The International Monetary Fund (IMF) says Zimbabwe needs to enhance coordination and cooperation across ministries when it comes to sharing of financial information for all public sector entities as defined in the Public Finance Management Act (2009) (PFMA).
As part of IMF’s five-year project of the Enhanced Data Dissemination Initiative (EDDI) 2 Government Finance Statistics (GFS) Module on improving GFS and public-sector debt statistics in selected African countries, a mission was conducted in Zimbabwe during April 15–26, 2019. It was a follow up on a 2018 GFS technical assistance (TA) mission under the EDDI 2.
“At present, cooperation with the Accountant General’s (AG) office in the Ministry of Finance and Economic Development (MoFED) from several ministries is extremely limited leading to a lack of financial accountability for local authorities, extrabudgetary units (EBUs), and state owned enterprises SOEs,” said IMF in its latest GFS technical assistance report.
IMF said the MoFED needs to formulate, and enforce, clear punishment mechanisms for lack of compliance with the laws of Zimbabwe which govern GFS, mainly the PFMA and the Public Debt Management Act (2015) (PDMA). “At present, there is a severe, and persistent, lack of compliance with reporting requirements laid out in the PFMA and PDMA. Part of this problem is rooted in weak enforcement mechanisms which allow public entities to continually operate with very little accountability,” it said.
The AG’s office, IMF said, needs to expand their compilation of financial statistics to include all extrabudgetary funds, local authorities, and SOEs using a standardized Government Finance Statistics Manual (GFSM) 2014 format. In the short term, this can be done by converting existing data into a GFSM 2014<br>presentation. In the medium term, all entities will be required to report using a GFSM 2014 compatible template or the new chart of accounts.
“More detailed statistics would need to be compiled to reflect all subsidies provided by government to public corporations,” IMF stated. “At present, budgetary central government outturn data broadly classifies these as capital transfers which does not allow for a clear understanding of the extent to which subsidies are being provided and to whom they are being provided.”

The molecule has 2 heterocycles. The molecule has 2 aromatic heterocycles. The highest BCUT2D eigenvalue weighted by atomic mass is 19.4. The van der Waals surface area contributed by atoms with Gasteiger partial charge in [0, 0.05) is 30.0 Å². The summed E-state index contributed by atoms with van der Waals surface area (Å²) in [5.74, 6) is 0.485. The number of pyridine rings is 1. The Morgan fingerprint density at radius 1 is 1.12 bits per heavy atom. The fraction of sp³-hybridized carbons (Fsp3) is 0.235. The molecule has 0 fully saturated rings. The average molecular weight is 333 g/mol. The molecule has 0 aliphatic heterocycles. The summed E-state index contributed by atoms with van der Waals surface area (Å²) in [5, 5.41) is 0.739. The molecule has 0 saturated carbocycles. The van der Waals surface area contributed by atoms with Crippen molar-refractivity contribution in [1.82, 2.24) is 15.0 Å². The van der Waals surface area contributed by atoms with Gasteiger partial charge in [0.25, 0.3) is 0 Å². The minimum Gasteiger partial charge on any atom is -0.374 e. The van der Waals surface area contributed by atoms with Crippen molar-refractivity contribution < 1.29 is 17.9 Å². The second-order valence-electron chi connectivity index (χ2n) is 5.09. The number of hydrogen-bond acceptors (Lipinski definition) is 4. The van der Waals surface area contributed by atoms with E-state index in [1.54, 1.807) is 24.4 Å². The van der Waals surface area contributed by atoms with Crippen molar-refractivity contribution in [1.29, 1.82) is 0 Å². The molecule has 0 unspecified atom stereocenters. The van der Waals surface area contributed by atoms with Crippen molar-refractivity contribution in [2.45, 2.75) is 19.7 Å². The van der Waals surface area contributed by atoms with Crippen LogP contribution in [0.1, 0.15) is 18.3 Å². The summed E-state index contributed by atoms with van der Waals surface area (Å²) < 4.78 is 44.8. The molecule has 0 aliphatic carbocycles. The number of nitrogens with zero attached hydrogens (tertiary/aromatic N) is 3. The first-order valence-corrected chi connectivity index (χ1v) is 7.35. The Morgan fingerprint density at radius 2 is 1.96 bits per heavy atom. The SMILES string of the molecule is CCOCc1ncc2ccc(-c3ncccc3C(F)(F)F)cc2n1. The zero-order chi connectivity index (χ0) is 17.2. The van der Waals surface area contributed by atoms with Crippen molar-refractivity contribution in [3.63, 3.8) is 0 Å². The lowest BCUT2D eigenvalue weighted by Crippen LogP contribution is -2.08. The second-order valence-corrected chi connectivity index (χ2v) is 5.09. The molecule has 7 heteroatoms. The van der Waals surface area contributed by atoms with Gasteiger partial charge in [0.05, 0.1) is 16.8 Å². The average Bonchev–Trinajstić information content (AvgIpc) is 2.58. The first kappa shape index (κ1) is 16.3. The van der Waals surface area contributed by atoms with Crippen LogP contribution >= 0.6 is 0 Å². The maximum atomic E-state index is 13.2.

The Fund said authorities across all ministries and public entities need to formulate, and publish, an updated list of all public sector entities including EBUs, local authorities, and SOEs. The mission worked to prepare a preliminary list containing 210 EBUs, 92 local authorities and 105 SOEs. While they are currently being validated across departments, IMF said, should be published by all relevant government agencies.
“All of these recommendations will require greater communication and cooperation between MoFED, the Ministry of Local Government, Public Works and National Housing (MoLG) and other relevant ministries, along with the building and implementation of a standardized reporting template which fits into the new Chart of Accounts (COA) framework,” IMF said.
IMF added that: “The benefits of implementing these recommendations would include a greatly improved ability to assess the health, solvency and potential risks of the public sector through balance sheet exposure.” The mission’s objective was to review progress made and assisting with outstanding statistical issues that are important for sound policymaking in Zimbabwe.
However, some of the key outstanding issues raised by the IMF African Department prior to the mission were, the classification of government subsidies to SOEs; the identification of EBUs and classification of their operations; and the correct classification of other government transactions in line with a GFSM 2014 framework.